It's time to ready Battle Rifles, it's time to choose a side. Time to meet Halo 2. Again. The black sheep of the Halo saga has been the poster child for Microsoft's marketing push for Halo: The Master Chief Collection, and it's easy to understand why.
The game's online multiplayer was the first comprehensive excursion into the console competitive landscape and was - is - arguably the purest distillation of Halo's MP in the franchise thus far. The single player campaign may have been questionable, stitched together in a rush by a haggard Bungie to meet tight deadlines, but for Halo fans, the competitive side of the title is still pristine. Even if it's hard to adjust initially to the lack of a sprint button in today's twitch-based multiplayer space.
But that's being presented in The Master Chief Collection: the game untouched and untweaked from its original form, the only concession to the modern day a visual upgrade much the same as 343 performed for Halo: Combat Evolved Anniversary Edition (which is also included in the package), new cutscenes and smooth 60FPS gameplay running at 1080p, and even that you have the choice to ignore.
In the story campaign you can toggle between the original and new looks. In competitive, six of Halo 2's multiplayer maps are offered in remastered form as one multiplayer mode, while a wholly separate multiplayer is in place to experience all the original maps (with a slight graphical tweak). You've got all the modes, all the maps, all the weapon balance of the original.
We run through a trio of matches, press versus a mixture of 343 staff and helpers, as part of a Xbox One event this month. Dual-wielding is back, but the real fight is for the nearest Battle Rifle or stage's power weapon. For dominance at choke points. After a rough start ("I forgot you can't sprint") our side starts working as a team, and the old Halo magic of ten years past flows back into our veins.
It's nice to concentrate just on the moment to moment beats of a multiplayer match, load-outs reserved to knowing where the best weapons are strewn on the battlefield, and not fretting about XP-bonuses or ability perks. No text fireworks proclaiming new rewards. Just duck and jump. Spamming frag grenades, exaltation at the perfect sticky grenade throw. Headshot followed by headshot, watching the scoreboard tick up towards 50 kills, and the timer ticking down to the round's end.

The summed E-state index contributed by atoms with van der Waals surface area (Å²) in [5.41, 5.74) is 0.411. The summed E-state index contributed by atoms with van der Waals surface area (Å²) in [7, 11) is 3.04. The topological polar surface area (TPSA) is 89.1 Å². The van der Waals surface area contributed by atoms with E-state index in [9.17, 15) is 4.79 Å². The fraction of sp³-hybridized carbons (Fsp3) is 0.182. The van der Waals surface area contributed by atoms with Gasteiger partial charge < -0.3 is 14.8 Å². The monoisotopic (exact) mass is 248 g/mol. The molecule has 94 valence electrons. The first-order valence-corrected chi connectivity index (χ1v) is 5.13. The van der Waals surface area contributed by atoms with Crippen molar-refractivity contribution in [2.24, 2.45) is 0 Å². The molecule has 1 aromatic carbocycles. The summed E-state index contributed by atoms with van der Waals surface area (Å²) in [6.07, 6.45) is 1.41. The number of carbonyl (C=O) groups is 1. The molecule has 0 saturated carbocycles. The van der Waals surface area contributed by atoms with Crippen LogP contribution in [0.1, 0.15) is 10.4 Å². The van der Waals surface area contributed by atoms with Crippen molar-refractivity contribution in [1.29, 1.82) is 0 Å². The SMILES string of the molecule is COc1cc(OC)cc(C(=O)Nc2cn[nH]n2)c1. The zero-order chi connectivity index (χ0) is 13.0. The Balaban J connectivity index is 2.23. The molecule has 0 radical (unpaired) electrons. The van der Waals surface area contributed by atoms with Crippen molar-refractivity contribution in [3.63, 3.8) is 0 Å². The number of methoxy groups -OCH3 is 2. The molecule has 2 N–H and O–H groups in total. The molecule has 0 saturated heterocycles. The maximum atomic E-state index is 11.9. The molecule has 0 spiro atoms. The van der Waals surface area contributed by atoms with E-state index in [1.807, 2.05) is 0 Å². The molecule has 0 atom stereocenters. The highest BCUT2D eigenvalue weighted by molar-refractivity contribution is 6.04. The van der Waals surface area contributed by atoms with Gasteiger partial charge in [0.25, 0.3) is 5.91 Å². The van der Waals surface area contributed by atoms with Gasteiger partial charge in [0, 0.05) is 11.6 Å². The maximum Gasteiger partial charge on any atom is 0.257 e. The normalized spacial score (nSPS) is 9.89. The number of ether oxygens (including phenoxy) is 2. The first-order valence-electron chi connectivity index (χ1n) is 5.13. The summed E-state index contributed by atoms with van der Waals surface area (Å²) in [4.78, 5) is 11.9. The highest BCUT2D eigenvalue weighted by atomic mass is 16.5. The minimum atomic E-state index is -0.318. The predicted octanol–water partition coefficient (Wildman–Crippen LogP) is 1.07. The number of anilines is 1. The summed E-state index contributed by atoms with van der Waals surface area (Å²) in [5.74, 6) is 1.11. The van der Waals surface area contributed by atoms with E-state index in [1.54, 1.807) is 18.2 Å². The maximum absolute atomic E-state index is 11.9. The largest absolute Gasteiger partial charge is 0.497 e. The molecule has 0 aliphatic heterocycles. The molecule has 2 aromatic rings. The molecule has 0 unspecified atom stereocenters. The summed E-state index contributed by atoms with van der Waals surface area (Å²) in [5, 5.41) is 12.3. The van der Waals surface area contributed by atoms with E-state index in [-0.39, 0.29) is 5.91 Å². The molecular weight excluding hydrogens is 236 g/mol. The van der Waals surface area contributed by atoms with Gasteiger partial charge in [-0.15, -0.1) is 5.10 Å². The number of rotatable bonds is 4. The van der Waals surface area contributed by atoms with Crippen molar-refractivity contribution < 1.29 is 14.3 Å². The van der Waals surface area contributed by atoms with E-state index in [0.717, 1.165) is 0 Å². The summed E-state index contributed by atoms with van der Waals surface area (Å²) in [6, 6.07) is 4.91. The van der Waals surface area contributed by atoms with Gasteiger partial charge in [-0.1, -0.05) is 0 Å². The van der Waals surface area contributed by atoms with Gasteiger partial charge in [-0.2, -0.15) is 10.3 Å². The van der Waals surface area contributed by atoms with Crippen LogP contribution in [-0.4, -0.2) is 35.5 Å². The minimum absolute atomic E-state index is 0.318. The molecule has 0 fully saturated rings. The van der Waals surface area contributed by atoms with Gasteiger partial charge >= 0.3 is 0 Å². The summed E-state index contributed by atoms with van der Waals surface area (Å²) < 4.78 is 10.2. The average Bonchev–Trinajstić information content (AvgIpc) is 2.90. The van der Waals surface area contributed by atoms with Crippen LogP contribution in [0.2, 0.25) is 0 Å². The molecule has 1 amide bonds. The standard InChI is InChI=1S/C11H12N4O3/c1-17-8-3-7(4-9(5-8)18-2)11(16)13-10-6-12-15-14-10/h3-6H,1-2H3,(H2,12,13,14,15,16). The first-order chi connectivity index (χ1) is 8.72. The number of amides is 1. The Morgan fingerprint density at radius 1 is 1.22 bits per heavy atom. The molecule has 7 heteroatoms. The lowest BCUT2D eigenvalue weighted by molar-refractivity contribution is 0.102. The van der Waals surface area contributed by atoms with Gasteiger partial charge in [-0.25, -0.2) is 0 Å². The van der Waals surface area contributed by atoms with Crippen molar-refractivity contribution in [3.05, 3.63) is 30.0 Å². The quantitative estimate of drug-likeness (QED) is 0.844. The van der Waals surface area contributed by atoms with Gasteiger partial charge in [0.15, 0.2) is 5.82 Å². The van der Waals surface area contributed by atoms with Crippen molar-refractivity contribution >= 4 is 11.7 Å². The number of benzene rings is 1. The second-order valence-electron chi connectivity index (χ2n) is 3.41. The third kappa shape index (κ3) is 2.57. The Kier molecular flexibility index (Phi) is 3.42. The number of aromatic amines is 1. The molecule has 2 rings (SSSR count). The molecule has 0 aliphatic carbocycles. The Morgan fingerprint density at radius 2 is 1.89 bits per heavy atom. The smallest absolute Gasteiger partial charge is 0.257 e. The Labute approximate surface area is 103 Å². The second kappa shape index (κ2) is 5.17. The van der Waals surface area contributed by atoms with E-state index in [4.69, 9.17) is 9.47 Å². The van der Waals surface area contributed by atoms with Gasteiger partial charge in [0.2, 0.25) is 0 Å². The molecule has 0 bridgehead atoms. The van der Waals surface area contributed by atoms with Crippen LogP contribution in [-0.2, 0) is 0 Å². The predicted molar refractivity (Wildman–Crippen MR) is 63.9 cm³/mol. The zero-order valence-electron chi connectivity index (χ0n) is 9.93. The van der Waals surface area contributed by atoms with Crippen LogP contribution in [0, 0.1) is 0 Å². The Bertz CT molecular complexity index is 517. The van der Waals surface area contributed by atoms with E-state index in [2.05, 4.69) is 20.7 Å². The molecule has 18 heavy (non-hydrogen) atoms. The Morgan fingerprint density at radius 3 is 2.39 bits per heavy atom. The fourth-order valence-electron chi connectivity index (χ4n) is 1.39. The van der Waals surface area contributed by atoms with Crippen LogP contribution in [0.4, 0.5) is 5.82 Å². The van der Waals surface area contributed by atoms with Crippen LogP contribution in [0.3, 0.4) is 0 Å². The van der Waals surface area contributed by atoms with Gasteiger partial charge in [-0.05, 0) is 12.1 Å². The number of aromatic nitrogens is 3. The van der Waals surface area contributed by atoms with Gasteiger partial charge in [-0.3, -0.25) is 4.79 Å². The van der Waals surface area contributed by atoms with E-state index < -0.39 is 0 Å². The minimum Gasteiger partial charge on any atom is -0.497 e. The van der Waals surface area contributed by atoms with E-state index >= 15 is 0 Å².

Microsoft closed the original Xbox Live servers four years ago, which is an ice age in the online space. With the Anniversary Edition of Combat Evolved only released a few years ago, and Halo 3 and 4 still going on Xbox 360, it's Halo 2 that most people will need to reacquaint themselves with when the Master Chief Collection comes out.
Yet 343 are allowing players, in single player and story co-op at least, to customise chapter playlists to tear through all four titles in whatever order, or whichever levels, they so choose. (It's still a shame that Reach, O.D.S.T, and Halo Wars aren't included on the collection for the complete Halo story). It's a great idea to cherry pick your favourite levels from the four core M.C entries, but we wish there'd been a similar option for multiplayer.
Here's the situation. You've four games on the disc, each with their own competitive submenu, and within those distinct playlists. 343 are effectively dividing up the online community, and we've real reservations about player numbers six months from now. Gut instinct suggests competitors will gravitate to the purer MP modes of Halo 2 and 3, and the others will dry up.
While each title has a fairly different multiplayer due to balancing, we can't help but wish for a roulette-wheel style multiplayer playlist that'd randomly switch between all modes of all games (or even let you define distinct parameters), to let you get a taste of everything. Proving your dominance in one epic playlist across all versions of Halo multiplayer would be Achievement-worthy. (Update: Microsoft has confirmed you'll be able to freely play across the multiplayer maps from all four games, or specify certain playlists or game types through a unified Master Menu, that'll subsequently limit map choice based on your criteria.)
That may be wishful thinking, but given 343's building this package as a celebration of Master Chief's career, we can't help but want this to be as comprehensive as possible. But even if it doesn't, the Collection's still a good deal. It's catering for Halo fans who don't want to swap between consoles to get their full fix or budget-wary gamers who want as much content on the disc for their money. Even if you don't stretch to Xbox Live Gold, you've got four meaty campaigns to run through, and a chance to witness the ever-evolving nature of first-person combat.